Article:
Definition of horizontal cabling in The Network Encyclopedia.
How It Works : Horizontal Cabling
Horizontal cabling is most easily installed during construction or renovation of the building because proper installation might require opening false ceilings or walls. If this is not feasible, installing external cable trays and conduits might be the best solution, because loose cables on the floor pose a hazard and should be avoided at all costs.
Horizontal cabling is usually installed in a star topology that connects each work area to the wiring closet, as shown in the illustration. Four-pair 100-ohm unshielded twisted-pair (UTP) cabling (category 5 cabling or enhanced category 5 cabling) is usually recommended for new installations because it supports both voice and high-speed data transmission. To comply with EIA/TIA wiring standards, individual cables should be limited to 90 meters in length between the wall plate in the work area and the patch panels in the wiring closet. Patch cords for connecting the patch panel to hubs and switches in the wiring closet should be no longer than 7 meters total distance (with a maximum of two patch cords per line, each of which does not exceed 6 meters in length). Cables connecting users’ computers to wall plates should be limited to 3 meters in length.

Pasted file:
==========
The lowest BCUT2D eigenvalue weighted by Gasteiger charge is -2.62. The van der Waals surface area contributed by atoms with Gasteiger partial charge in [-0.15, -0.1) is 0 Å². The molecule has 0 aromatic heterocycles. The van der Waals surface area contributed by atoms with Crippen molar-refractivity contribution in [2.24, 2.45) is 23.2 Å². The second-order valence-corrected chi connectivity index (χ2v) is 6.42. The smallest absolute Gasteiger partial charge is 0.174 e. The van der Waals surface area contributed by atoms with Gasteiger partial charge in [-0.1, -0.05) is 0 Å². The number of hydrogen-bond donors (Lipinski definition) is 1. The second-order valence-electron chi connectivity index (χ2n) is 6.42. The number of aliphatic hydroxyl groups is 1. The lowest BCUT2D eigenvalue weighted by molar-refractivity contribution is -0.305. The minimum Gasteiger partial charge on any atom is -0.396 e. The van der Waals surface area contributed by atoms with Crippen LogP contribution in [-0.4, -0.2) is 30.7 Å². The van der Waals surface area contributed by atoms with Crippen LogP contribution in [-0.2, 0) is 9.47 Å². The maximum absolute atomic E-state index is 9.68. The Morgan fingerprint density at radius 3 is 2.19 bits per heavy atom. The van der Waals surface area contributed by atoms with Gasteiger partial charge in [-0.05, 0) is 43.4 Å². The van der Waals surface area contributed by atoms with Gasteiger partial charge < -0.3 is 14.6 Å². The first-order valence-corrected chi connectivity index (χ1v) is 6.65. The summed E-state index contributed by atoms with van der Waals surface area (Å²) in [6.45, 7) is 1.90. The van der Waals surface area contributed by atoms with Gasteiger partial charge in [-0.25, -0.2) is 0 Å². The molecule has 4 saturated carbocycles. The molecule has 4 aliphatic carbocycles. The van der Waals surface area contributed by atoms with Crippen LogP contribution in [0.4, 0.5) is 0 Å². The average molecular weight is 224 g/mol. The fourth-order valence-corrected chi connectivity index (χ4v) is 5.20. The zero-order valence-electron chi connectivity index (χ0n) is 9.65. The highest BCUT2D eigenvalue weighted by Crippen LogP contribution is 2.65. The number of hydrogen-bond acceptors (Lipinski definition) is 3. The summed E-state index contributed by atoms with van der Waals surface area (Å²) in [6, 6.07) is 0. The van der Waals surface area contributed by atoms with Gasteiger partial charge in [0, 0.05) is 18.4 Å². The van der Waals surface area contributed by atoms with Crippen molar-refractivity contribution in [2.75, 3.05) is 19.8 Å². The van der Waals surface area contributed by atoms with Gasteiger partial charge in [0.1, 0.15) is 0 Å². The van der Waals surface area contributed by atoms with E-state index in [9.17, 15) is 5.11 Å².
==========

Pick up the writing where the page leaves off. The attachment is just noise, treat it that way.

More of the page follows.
Avoid installing cables near motors, generators, transformers, or power lines in order to minimize electromagnetic interference (EMI). Keep cables away from photocopying machines and elevators because these machines generate a lot of EMI.
If you anticipate increased bandwidth needs in the near future, use multimode fiber-optic cabling instead of UTP cabling for horizontal cabling.
You probably want to install two four-pair UTP cables in each work area, one for voice and the other for data transmission. Be sure to use the right kind of wall plates (RJ-11 for voice and RJ-45 for data).